THE STORY - A documentary about Anthony Bourdain and his career as a chef, writer and host, revered and renowned for his authentic approach to food, culture and travel.
THE CAST - Anthony Bourdain
THE TEAM - Morgan Neville (Director/Writer)
THE RUNNING TIME - 118 Minutes
THE GOOD - The abundance of footage offers a revealing insight into Anthony Bourdain's life.
THE BAD - Sometimes, it wants to capture too much about Bourdain's life, leaving the storytelling a bit unfocused, and it never fully figures out what made him tick.
THE OSCARS - None
THE FINAL SCORE - 6/10
read the FULL REVIEW
By Will Mavity
Few names in the world of food and travel were as widely recognizable as Anthony Bourdain. Throughout the 21st century, he hosted TV shows dedicated to exploring the world and sampling food. His public persona exuded such a lust for life that his tragic suicide shocked the world in 2018. Why did this happen to a man that, for better or worse, was wildly successful? What lead to that moment for him? Perhaps asking questions about his suicide is futile, for Bourdain never left a note. We may never fully know what happened to Bourdain in the final moments of his life, but "Roadrunner: A Film About Anthony Bourdain" does an admirable job of trying to capture who he was before that moment.
Biographical documentaries always have a challenging course to chart in distinguishing themselves. Often, they are defined by talking heads, B-roll footage and fail to encompass what drew people to the subject in the first place. "Roadrunner: A Film About Anthony Bourdain" features many of those same talking heads but also benefits from the fact that much of Bourdain's day-to-day life was meticulously documented on film. Director Morgan Neville ("Won't You Be My Neighbor?") clearly had access to hundreds of hours of footage. If he never cracks the cipher of who Bourdain was, the extensive glimpses into his life we are provided with certainly help us understand why so many were drawn to him.
We see Bourdain's highs and lows, the quirks of his personality, the magnetism, but also the deep sadness that he rarely allowed the world to see. The footage is immensely revealing, and to Neville's credit, he often lets it speak for itself. The interviews with those who knew Bourdain best are intimate and earnest – there's no shying away from discussing his flaws. Neville seems to know that showing this raw footage from Bourdain's life, not the storytelling by the filmmaker or interviewees, is what best reveals Bourdain to us, especially those unfamiliar with him.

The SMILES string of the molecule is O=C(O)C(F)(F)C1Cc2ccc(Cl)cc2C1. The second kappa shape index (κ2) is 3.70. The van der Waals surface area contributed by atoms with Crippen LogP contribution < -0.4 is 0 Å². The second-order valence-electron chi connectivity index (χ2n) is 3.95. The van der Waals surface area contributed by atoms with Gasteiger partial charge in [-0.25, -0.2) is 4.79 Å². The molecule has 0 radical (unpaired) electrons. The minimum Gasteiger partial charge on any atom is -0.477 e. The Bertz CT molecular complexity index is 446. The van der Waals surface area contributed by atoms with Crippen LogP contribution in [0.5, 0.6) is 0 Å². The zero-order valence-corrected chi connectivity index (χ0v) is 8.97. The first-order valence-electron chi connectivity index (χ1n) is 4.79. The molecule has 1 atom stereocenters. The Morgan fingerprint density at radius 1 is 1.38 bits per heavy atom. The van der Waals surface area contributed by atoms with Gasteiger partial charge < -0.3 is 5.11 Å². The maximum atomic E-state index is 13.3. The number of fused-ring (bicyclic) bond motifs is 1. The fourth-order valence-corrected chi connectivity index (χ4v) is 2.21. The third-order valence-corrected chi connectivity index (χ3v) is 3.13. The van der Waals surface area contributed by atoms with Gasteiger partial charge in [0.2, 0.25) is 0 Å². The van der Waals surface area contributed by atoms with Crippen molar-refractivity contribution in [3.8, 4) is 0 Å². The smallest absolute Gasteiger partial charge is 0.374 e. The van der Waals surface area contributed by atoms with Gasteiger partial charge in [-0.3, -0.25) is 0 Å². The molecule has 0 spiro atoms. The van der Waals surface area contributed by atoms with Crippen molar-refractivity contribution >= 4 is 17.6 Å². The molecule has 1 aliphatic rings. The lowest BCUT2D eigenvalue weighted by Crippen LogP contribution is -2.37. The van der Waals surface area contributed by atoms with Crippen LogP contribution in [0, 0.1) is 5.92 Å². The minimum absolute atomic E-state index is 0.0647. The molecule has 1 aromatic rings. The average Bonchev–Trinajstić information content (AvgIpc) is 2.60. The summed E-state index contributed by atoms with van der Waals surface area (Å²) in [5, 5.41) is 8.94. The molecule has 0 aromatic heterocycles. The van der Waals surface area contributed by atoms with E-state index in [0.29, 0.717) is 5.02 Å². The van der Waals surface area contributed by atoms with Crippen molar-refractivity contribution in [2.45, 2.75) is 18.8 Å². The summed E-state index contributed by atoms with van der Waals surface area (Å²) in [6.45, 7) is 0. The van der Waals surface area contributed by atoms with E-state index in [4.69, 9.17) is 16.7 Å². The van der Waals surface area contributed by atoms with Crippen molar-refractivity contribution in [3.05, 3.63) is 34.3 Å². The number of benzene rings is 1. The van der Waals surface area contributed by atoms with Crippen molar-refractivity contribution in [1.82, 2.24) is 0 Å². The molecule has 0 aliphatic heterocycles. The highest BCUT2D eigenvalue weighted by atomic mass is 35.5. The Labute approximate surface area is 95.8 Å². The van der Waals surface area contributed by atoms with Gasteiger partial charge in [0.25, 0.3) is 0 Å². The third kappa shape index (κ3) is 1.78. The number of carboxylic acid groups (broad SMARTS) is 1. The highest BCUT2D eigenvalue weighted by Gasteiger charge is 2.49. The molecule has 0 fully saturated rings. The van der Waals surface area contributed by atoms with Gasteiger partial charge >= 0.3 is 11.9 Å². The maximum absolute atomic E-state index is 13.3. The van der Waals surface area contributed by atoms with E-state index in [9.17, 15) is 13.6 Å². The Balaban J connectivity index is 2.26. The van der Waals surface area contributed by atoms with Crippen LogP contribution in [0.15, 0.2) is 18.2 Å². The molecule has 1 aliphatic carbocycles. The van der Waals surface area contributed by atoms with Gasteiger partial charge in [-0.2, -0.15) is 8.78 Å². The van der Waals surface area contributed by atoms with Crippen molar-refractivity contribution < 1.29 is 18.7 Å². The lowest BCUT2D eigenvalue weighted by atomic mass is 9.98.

The film is at its weakest when it tries to explain Bourdain's appeal; when it tries to touch on every aspect. For example, the film spends two minutes showing how Bourdain was political, but it does not explore this topic any further. It seems as though the film wants to hit a checklist of Bourdain's life and achievements economically for the sake of the runtime, thus sacrificing the more minor details along the way.
Technically, the film is crafted well enough. Film fans will appreciate the sheer number of references both musically and visually (including clips) to classic cinema. The music choices are mostly strong, although Brian Eno's "The Big Ship," previously used in "The End of the Tour" to put a capper on the commemoration of another life lost too young (David Foster Wallace), feels out of place in the film (perhaps used too early). Still, it fits best as an emotional climax.
When the topic of Bourdain's final moments comes up, there is evident anger, frustration, and sadness from all involved, leaving us with complex emotions on how to feel about the man overall and the film's stance on him. Morgan Neville seems to put the blame on Bourdain's troubled relationship with his ex-girlfriend Asia Argento (who was not interviewed for the film), which comes off as very one-sided and altogether troubling for the viewer. Despite this ethically questionable approach, this showcase of Bourdain's life can be quite moving at times. The interviews are emotional, and the film has an empathetic lens. Again, it never thoroughly answers the question of who Bourdain was and what made him tick, especially in the lead-up to his suicide. But it certainly functions as a touching tribute to his life and offers those who may not have known who he was that well ample takeaways about what made Anthony Bourdain, Anthony Bourdain. Above all, it reminds us why we miss him and why his work mattered to so many people.